–Could broaden the Republican base

  • Is popular with Latinos (at least compared to other Republican figures) and the Republicans must do better with Latinos if they want to be a viable national party.
  • If George W. Bush knew how to appeal to Latino voters; his younger brother has proven to be even better at doing so.
  • More appealing to moderate voters than most of his competitors.

–Is not associated with recent Republican missteps

  • Was not involved with, and therefore cannot be blamed for: the government shutdown, Benghazi investigations, impeachment talk, refusing to raise the debt ceiling, low Congressional approval ratings etc.

–Has a strong command of the issues. Excels at the question and answer format.

  • Best suited for the general election or primaries? Establishment or outsider candidate?

–The general election. With a name like Bush, how could he be seen as anything other than a member of the establishment? Still, he hasn’t held office for eight years and is not in any way tarnished by congressional foolishness.

  • Trending upward, downward , or neither. Why?

–Upward. Mitt Romney’s decision not to run again will allow Bush to lock up many of the wealthiest Republican donors and the establishment political consultants. Unlike almost every one of his main competitors, Bush has managed to remain generally mistake-free lately. Rumored to be raising a lot of money already.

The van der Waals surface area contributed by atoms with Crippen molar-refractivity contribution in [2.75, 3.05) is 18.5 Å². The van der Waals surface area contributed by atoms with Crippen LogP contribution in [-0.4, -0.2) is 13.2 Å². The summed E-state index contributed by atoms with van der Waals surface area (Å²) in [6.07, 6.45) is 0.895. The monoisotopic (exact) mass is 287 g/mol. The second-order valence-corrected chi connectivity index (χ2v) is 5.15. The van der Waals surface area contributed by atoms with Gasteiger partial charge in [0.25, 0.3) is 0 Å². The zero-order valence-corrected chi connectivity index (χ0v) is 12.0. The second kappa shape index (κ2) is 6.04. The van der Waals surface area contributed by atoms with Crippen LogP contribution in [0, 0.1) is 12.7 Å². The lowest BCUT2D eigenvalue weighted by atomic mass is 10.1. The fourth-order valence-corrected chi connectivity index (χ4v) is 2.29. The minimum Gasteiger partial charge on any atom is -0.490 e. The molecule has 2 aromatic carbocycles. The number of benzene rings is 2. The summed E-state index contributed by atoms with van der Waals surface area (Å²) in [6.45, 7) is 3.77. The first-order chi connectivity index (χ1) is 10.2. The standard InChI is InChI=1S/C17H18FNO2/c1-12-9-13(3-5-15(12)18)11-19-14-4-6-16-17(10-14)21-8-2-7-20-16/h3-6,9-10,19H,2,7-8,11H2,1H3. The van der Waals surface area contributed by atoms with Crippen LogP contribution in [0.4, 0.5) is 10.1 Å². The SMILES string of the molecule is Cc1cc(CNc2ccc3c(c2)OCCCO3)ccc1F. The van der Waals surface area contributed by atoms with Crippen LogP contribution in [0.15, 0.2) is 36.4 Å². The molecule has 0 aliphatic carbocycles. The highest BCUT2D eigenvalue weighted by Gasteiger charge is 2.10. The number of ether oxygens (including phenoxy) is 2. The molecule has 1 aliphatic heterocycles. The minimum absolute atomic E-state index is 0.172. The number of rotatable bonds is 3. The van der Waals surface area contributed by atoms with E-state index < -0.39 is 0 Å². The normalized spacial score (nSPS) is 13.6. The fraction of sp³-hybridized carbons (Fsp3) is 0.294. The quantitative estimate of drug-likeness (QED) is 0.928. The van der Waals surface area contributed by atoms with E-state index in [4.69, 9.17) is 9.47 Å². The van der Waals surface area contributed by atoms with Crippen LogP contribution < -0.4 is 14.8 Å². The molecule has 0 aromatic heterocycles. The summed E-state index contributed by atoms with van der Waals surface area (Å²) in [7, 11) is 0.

• On a scale of 1-10 (with ten being certain to run) how likely is he to run?

–10. Once thought to be unlikely to run, Bush is now certain to run.

Jeb Bush: Key Questions

  • Can Bush overcome his last name?
  • Will staying out of politics for almost a decade ultimately help or hurt Bush’s presidential bid?
  • Is Bush prepared to run a presidential campaign?
  • Can Bush unite the establishment wing of the Republican Party behind his candidacy?
  • Can Bush convince enough conservatives to earn his party’s nomination?
  • Can Bush survive the Republican primary when his positions on education and immigration are very unpopular with many Republican voters?